Class conflict

  • the pyramid of capitalist system is a simple visualization of class conflict.

    class conflict (also class warfare and class struggle) is the political tension and economic antagonism that exists in society consequent to socio-economic competition among the social classes.

    the forms of class conflict include direct violence, such as wars for resources and cheap labor and assassinations; indirect violence, such as deaths from poverty and starvation, illness and unsafe working conditions. economic coercion, such as the threat of unemployment or the withdrawal of investment capital; or ideologically, by way of political literature. additionally, political forms of class warfare are: legal and illegal lobbying, and bribery of legislators.

    the social-class conflict can be direct, as in a dispute between labour and management, such as an employer's industrial lockout of their employees in effort to weaken the bargaining power of the corresponding trade union; or indirect, such as a workers' slowdown of production in protest of unfair labor practices, such as low wages and poor workplace conditions.

    in the political and economic philosophies of karl marx and mikhail bakunin, class struggle is a central tenet and a practical means for effecting radical social and political changes for the social majority.[1]

  • usage
  • capitalist societies
  • socialism
  • relation to race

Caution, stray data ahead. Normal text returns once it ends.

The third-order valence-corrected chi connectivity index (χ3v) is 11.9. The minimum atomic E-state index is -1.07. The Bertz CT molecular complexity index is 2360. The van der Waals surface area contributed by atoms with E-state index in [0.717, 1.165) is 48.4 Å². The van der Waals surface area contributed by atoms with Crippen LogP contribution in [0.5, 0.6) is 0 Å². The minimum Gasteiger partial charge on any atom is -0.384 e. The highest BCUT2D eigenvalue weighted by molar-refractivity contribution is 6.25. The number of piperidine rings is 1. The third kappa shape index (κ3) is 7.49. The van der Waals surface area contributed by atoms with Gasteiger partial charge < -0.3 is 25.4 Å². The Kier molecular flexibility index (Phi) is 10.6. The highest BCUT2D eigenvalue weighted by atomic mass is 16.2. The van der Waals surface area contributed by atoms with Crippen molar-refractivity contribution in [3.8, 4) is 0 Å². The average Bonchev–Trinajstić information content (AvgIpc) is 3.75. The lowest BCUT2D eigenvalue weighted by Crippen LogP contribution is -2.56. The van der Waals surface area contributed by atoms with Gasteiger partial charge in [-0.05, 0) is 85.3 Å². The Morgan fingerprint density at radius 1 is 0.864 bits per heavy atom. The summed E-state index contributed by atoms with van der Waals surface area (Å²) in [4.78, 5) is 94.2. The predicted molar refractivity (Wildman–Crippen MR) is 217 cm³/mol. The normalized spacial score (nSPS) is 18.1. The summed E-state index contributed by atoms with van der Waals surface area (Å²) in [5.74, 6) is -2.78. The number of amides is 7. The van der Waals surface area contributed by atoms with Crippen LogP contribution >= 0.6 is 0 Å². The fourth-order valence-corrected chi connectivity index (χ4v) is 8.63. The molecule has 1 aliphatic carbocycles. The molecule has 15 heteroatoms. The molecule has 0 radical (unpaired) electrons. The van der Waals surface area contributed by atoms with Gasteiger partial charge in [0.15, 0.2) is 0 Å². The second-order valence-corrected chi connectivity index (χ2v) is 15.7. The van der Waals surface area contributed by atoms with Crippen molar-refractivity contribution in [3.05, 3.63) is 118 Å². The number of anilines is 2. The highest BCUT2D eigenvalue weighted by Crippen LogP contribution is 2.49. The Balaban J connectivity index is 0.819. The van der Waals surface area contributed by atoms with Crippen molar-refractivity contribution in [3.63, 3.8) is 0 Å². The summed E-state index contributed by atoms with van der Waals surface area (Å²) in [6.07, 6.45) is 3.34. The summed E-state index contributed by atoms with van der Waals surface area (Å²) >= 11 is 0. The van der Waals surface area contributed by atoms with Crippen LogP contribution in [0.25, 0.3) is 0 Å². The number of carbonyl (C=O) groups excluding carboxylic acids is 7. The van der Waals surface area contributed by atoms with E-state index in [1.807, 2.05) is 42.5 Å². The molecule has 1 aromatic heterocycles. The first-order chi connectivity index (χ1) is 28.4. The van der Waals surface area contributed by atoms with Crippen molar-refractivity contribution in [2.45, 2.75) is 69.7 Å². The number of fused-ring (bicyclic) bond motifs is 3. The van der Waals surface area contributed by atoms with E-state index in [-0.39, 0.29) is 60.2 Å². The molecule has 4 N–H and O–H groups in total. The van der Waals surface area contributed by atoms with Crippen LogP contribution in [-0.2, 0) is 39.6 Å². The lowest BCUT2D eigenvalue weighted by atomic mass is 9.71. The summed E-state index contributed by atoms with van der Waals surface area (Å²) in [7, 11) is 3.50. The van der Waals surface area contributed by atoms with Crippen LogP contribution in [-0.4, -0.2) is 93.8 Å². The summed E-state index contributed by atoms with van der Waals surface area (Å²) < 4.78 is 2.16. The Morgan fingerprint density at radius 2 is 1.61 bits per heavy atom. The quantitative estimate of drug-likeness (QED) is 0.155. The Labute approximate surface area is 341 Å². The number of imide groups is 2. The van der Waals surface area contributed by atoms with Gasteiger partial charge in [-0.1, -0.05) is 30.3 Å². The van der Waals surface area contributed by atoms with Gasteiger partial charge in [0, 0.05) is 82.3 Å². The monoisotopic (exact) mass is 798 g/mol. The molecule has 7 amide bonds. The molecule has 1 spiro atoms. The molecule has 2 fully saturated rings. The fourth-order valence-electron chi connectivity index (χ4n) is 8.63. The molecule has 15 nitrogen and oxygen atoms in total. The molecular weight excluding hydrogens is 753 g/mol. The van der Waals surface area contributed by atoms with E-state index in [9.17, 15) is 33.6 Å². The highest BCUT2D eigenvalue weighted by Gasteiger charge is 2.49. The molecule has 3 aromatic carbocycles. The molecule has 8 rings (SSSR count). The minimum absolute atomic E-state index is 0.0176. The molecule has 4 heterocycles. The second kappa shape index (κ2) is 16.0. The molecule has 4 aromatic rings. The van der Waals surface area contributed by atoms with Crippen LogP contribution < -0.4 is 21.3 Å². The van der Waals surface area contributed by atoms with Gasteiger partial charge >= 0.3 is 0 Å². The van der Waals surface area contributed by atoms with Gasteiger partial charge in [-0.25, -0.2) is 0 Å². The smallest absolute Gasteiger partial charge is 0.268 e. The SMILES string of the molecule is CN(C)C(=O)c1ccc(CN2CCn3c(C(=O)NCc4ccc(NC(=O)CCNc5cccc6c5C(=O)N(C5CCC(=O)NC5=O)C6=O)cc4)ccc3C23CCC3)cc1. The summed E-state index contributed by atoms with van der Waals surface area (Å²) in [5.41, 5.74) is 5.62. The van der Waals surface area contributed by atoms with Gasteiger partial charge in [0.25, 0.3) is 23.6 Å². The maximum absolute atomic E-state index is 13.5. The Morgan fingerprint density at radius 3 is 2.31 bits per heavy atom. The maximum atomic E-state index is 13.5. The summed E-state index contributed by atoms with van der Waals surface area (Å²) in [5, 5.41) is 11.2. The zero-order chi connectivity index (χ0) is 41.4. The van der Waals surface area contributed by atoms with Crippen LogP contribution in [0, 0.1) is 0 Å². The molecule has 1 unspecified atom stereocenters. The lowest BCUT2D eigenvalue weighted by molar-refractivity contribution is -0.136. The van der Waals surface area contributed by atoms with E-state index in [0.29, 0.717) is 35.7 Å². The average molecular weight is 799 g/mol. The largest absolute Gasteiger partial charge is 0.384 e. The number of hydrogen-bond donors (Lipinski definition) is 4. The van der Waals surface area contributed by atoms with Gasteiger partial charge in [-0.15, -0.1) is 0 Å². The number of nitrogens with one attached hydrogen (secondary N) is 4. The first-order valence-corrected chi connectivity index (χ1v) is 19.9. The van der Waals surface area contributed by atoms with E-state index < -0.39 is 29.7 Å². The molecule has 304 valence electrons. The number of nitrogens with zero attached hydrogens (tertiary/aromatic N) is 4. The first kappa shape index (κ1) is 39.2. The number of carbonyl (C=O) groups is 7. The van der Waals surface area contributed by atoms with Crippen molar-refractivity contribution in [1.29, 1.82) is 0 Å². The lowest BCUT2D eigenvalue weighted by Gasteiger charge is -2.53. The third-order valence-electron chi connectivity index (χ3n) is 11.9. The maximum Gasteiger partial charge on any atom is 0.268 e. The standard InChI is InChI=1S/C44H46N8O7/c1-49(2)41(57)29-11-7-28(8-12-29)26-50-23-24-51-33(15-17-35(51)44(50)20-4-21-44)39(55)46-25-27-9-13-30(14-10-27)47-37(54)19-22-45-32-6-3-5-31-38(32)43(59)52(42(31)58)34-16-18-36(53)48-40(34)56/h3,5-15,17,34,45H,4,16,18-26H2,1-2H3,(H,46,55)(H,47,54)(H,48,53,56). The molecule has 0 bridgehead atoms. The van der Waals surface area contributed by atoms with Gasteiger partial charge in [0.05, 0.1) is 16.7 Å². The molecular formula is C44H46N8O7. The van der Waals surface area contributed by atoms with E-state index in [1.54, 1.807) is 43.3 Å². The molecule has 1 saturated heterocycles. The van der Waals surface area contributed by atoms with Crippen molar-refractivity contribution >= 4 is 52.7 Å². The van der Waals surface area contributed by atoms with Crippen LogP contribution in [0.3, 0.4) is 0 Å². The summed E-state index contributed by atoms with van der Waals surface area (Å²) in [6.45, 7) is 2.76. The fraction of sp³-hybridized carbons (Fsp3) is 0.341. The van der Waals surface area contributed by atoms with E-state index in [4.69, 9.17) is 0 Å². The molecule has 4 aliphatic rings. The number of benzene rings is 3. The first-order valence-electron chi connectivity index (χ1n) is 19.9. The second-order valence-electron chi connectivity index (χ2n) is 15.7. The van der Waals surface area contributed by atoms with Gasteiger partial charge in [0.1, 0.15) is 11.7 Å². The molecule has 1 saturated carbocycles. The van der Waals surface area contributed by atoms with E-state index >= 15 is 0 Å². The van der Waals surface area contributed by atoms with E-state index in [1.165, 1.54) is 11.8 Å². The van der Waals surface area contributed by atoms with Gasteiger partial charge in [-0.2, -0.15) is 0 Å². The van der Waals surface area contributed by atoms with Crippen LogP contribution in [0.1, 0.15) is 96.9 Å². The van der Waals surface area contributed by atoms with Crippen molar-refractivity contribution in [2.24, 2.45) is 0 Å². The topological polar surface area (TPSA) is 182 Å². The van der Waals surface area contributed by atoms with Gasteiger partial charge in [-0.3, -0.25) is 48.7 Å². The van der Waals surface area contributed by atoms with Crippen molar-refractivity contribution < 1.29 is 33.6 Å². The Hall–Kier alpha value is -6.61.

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The Pyramid of Capitalist System is a simple visualization of class conflict.

Class conflict (also class warfare and class struggle) is the political tension and economic antagonism that exists in society consequent to socio-economic competition among the social classes.

The forms of class conflict include direct violence, such as wars for resources and cheap labor and assassinations; indirect violence, such as deaths from poverty and starvation, illness and unsafe working conditions. Economic coercion, such as the threat of unemployment or the withdrawal of investment capital; or ideologically, by way of political literature. Additionally, political forms of class warfare are: legal and illegal lobbying, and bribery of legislators.

The social-class conflict can be direct, as in a dispute between labour and management, such as an employer's industrial lockout of their employees in effort to weaken the bargaining power of the corresponding trade union; or indirect, such as a workers' slowdown of production in protest of unfair labor practices, such as low wages and poor workplace conditions.

In the political and economic philosophies of Karl Marx and Mikhail Bakunin, class struggle is a central tenet and a practical means for effecting radical social and political changes for the social majority.[1]